Tags, Jeff Wall
01.06.–15.07.2013
2. The Philosophers

And I ask: How did the beauty of that hair,
those eyes, beguile our forebears?
How did that mouth kiss, to which desire
curls up senseless as smoke without fire?

Thus Walter Benjamin breaks into poetry, citing the writing of Stefan George, in the 1931 essay “Little History of Photography”—this essay so strangely titled, sharing its self-stated size and density and intensity, we might say, with the object of its analysis, with photography itself—its images formerly miniaturized and condensed. What is a “Little History,” I’ve always wondered? The best I have come up with is that Benjamin’s is a text that wants to correspond with its object, an essay that wants to be like photography itself. mehr

Veröffentlicht: 11.06.2013
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5. Popular, not Populist

My apologies for the extended silence. I have been putting the finishing touches to a book about the relation between popular culture, art and photography, which will also be the subject of this blog entry.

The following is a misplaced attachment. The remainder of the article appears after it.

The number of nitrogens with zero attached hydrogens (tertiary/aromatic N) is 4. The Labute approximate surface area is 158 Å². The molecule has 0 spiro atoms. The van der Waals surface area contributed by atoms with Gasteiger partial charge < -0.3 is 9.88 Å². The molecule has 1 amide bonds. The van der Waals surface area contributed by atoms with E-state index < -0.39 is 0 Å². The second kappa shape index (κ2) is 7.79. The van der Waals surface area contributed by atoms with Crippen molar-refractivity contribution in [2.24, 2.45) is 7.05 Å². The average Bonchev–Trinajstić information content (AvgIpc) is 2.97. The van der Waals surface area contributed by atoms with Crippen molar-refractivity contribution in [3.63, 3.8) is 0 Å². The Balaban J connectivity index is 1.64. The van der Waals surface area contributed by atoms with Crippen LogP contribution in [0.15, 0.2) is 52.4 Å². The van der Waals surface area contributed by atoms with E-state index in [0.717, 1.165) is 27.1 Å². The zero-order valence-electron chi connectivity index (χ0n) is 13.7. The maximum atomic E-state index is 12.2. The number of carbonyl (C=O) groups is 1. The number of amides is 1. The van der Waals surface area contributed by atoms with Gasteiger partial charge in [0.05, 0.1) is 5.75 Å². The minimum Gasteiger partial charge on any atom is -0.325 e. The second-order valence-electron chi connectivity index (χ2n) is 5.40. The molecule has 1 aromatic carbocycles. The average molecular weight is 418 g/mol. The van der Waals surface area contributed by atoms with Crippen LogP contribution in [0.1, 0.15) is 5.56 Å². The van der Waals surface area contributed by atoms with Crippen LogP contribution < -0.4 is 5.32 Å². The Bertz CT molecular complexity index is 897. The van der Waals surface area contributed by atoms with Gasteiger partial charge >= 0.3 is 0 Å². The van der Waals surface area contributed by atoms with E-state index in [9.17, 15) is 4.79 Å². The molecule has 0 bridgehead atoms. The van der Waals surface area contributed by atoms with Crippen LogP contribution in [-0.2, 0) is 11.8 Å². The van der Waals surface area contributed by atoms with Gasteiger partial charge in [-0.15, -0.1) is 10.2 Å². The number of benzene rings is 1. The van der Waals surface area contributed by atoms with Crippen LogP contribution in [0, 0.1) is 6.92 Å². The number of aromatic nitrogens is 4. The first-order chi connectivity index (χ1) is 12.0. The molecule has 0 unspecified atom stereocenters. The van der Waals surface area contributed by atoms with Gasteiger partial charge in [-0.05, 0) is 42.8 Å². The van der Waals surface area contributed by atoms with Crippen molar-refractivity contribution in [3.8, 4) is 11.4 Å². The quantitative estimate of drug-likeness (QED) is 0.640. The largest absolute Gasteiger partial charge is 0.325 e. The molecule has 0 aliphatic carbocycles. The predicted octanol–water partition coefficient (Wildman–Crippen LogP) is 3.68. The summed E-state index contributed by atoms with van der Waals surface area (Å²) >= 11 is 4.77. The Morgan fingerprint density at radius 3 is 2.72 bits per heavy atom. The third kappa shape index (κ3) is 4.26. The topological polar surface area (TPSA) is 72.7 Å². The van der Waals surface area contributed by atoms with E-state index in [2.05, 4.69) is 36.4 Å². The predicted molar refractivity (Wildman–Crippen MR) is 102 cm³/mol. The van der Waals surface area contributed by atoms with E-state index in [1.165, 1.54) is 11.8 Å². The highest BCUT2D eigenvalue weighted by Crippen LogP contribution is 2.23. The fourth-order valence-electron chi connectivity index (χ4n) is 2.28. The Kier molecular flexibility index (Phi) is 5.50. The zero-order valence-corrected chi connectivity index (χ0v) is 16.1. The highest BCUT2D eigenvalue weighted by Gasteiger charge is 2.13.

It seems generally accepted now that photography became a modern medium of art in the 1920s. This was when it gave up its resistance to the widespread industrial basis of photography (Pictorialism is thought to have typified that resistance) and came into a close or parallel relation to the medium’s various social functions. Photography triumphed artistically by remaking, diverting, re-presenting or otherwise contemplating its ‘applied’ forms such as the document, the film still, the advertisement, the commercial portrait and the archival image. mehr

Veröffentlicht: 27.05.2013
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01.06.–14.07.2012
1. What Has Photography Done?

In order to grasp what photography can do as an art today, I want to start with looking back, asking ourselves the question: what has photography done so far? What relevant lessons can we learn from photography’s past? Before which carts has photography been put – so to say – ever since it was invented? What intentions has it served, both within the art world and outside of it, in its relation to society? Reflecting on photography’s historical trajectory as an artistic medium is helpful when one wishes to imagine what photography’s future roles can be. mehr

Veröffentlicht: 31.05.2012
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5. The Tyranny of Context

I have been looking at two things together. First, the excellent Duke University website that collects the photographs, handmade photobooks and notebooks of the photographer, William Gedney (1932-1989), who made a large body of work in India during two extended visits in 1969-71 and 1979-80. Second, the catalogue of the big "India show" last year at the Pompidou Centre, Paris, called Paris-Delhi-Bombay... mehr

Veröffentlicht: 28.03.2012
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